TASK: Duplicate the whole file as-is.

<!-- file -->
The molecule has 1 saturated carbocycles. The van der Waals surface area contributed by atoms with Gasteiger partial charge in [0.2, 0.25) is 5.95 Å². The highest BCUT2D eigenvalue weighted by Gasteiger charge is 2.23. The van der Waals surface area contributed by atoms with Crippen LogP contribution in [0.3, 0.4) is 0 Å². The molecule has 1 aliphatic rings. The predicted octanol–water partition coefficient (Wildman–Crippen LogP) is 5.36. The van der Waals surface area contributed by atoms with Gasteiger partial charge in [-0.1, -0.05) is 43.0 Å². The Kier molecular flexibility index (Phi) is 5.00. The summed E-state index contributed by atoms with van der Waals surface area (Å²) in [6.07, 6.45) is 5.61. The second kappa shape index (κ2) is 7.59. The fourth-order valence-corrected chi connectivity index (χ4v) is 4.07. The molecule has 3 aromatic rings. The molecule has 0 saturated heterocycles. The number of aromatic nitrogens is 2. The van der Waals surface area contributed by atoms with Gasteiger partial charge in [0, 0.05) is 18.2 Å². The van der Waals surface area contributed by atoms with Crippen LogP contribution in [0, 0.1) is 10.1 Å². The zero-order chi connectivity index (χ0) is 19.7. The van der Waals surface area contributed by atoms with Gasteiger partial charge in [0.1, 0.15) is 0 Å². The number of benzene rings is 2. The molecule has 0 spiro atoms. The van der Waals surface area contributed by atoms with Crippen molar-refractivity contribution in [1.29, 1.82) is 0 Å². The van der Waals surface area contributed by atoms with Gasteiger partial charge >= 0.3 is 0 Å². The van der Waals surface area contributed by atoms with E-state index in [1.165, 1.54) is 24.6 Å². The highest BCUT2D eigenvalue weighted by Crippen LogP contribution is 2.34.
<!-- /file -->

The molecule has 1 saturated carbocycles. The van der Waals surface area contributed by atoms with Gasteiger partial charge in [0.2, 0.25) is 5.95 Å². The highest BCUT2D eigenvalue weighted by Gasteiger charge is 2.23. The van der Waals surface area contributed by atoms with Crippen LogP contribution in [0.3, 0.4) is 0 Å². The molecule has 1 aliphatic rings. The predicted octanol–water partition coefficient (Wildman–Crippen LogP) is 5.36. The van der Waals surface area contributed by atoms with Gasteiger partial charge in [-0.1, -0.05) is 43.0 Å². The Kier molecular flexibility index (Phi) is 5.00. The summed E-state index contributed by atoms with van der Waals surface area (Å²) in [6.07, 6.45) is 5.61. The second kappa shape index (κ2) is 7.59. The fourth-order valence-corrected chi connectivity index (χ4v) is 4.07. The molecule has 3 aromatic rings. The molecule has 0 saturated heterocycles. The number of aromatic nitrogens is 2. The van der Waals surface area contributed by atoms with Gasteiger partial charge in [0, 0.05) is 18.2 Å². The van der Waals surface area contributed by atoms with Crippen LogP contribution in [0, 0.1) is 10.1 Å². The zero-order chi connectivity index (χ0) is 19.7. The van der Waals surface area contributed by atoms with Gasteiger partial charge in [0.1, 0.15) is 0 Å². The number of benzene rings is 2. The molecule has 0 spiro atoms. The van der Waals surface area contributed by atoms with Crippen molar-refractivity contribution in [1.29, 1.82) is 0 Å². The van der Waals surface area contributed by atoms with Gasteiger partial charge >= 0.3 is 0 Å². The van der Waals surface area contributed by atoms with E-state index in [1.165, 1.54) is 24.6 Å². The highest BCUT2D eigenvalue weighted by Crippen LogP contribution is 2.34.